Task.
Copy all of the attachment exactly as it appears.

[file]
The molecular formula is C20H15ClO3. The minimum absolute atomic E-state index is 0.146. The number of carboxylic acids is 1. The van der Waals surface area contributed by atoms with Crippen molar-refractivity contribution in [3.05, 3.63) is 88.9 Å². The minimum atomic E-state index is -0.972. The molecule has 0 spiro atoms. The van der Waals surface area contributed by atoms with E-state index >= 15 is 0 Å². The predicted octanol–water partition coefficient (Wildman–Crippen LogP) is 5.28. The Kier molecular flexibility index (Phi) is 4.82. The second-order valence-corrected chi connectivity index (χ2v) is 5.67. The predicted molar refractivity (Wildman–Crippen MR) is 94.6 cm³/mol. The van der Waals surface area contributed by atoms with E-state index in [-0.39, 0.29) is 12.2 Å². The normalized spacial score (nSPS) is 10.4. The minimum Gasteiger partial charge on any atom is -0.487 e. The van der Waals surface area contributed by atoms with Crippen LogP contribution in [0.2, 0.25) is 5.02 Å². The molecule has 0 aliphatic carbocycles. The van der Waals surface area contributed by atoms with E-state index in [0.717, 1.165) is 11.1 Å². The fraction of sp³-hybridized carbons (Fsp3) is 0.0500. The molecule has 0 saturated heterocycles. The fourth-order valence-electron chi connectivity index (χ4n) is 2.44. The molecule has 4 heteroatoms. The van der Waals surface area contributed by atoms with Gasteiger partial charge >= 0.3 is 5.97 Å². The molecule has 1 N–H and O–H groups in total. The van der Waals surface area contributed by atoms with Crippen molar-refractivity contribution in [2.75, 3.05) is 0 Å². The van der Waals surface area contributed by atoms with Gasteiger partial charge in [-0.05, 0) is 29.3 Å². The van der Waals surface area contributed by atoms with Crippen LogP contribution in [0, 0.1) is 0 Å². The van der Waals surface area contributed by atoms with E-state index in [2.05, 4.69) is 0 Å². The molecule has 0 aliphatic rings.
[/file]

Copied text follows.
The molecular formula is C20H15ClO3. The minimum absolute atomic E-state index is 0.146. The number of carboxylic acids is 1. The van der Waals surface area contributed by atoms with Crippen molar-refractivity contribution in [3.05, 3.63) is 88.9 Å². The minimum atomic E-state index is -0.972. The molecule has 0 spiro atoms. The van der Waals surface area contributed by atoms with E-state index >= 15 is 0 Å². The predicted octanol–water partition coefficient (Wildman–Crippen LogP) is 5.28. The Kier molecular flexibility index (Phi) is 4.82. The second-order valence-corrected chi connectivity index (χ2v) is 5.67. The predicted molar refractivity (Wildman–Crippen MR) is 94.6 cm³/mol. The van der Waals surface area contributed by atoms with E-state index in [-0.39, 0.29) is 12.2 Å². The normalized spacial score (nSPS) is 10.4. The minimum Gasteiger partial charge on any atom is -0.487 e. The van der Waals surface area contributed by atoms with Crippen LogP contribution in [0.2, 0.25) is 5.02 Å². The molecule has 0 aliphatic carbocycles. The van der Waals surface area contributed by atoms with E-state index in [0.717, 1.165) is 11.1 Å². The fraction of sp³-hybridized carbons (Fsp3) is 0.0500. The molecule has 0 saturated heterocycles. The fourth-order valence-electron chi connectivity index (χ4n) is 2.44. The molecule has 4 heteroatoms. The van der Waals surface area contributed by atoms with Gasteiger partial charge >= 0.3 is 5.97 Å². The molecule has 1 N–H and O–H groups in total. The van der Waals surface area contributed by atoms with Crippen molar-refractivity contribution in [2.75, 3.05) is 0 Å². The van der Waals surface area contributed by atoms with Gasteiger partial charge in [-0.05, 0) is 29.3 Å². The van der Waals surface area contributed by atoms with Crippen LogP contribution in [0, 0.1) is 0 Å². The van der Waals surface area contributed by atoms with E-state index in [2.05, 4.69) is 0 Å². The molecule has 0 aliphatic rings.